Hi, I have a question regarding the popen() function in C.
I would like to open a text file and count the "the" words, and this would do the job:
Now i would like to read the file name,"myfile.txt", from the standard input as a string and pass it to the popen() function.
fin=popen("cat myfile.txt | grep -o -w 'the' |wc -w ","r");
For example i would like to have something like:
Is there any way i could do this?I know this doesn't work because Shell tries to open the file named 'filename'.
fin=popen("cat filename | grep -o -w 'the' |wc -w ","w"))==NULL);
You could use sprintf to first create the string to pass as an argument to popen, but I wonder why you don't just write a shell script.
By the way, you should avoid gets as it is vulnerable to buffer overflow. You could use fgets instead.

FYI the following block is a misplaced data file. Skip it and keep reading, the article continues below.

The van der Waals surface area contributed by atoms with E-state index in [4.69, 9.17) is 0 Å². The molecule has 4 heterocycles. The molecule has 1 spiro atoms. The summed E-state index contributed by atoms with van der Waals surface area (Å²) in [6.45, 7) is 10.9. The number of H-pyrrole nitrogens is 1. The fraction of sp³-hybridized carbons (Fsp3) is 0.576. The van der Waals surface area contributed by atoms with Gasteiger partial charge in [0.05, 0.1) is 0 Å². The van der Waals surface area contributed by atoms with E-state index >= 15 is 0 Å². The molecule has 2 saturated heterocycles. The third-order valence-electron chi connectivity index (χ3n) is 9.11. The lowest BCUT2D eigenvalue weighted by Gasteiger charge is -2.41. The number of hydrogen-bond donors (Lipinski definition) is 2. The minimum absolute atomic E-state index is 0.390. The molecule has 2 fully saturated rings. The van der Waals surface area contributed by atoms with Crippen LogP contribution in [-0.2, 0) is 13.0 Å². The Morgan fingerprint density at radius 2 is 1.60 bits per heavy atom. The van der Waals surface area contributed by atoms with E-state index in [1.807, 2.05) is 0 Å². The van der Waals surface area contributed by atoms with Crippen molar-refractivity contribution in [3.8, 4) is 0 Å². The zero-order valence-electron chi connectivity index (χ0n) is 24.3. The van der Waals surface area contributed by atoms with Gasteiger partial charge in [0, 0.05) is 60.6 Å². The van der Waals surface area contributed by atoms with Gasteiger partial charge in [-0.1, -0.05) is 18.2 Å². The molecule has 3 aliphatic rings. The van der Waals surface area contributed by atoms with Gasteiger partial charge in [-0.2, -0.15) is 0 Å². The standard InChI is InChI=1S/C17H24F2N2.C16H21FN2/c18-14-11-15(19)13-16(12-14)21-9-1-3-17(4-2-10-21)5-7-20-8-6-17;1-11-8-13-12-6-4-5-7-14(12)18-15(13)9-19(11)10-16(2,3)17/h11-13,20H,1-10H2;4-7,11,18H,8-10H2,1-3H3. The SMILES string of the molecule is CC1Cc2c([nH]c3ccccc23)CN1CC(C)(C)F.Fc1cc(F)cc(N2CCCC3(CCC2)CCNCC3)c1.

Thanks for the reply :)
Well, I have to do a project using POSIX threads in C, each thread has to count the number of occurrences of the "the" word in a given file. I chose to do this with popen because it's easier and you don't have to code that much :))
Anyway, i tried using sprintf and it's basically the same deal:
And then, when I execute it:
sprintf(file_to_open, "/home/me/Documents/ %s", filename);
fin=popen("cat file_to_open | grep -o -w 'the'|wc -w ","w")
cat: file_to_open: No such file or directory
Am I missing something?
I am thinking more of something like this:
char count_command[FILENAME_MAX + 50];
sprintf(count_command, "cat /home/me/Documents/%s | grep -o -w 'the' |wc -w", filename);
fin = popen(count_command, "w");
That does make sense! How could I have missed that!? :-))
Thanks a lot *hug*
I am use grep very intensive, but somehow never noted -w flag before.
What never fail to astonish me, why so often used
Instead of plain
"cat file | grep ...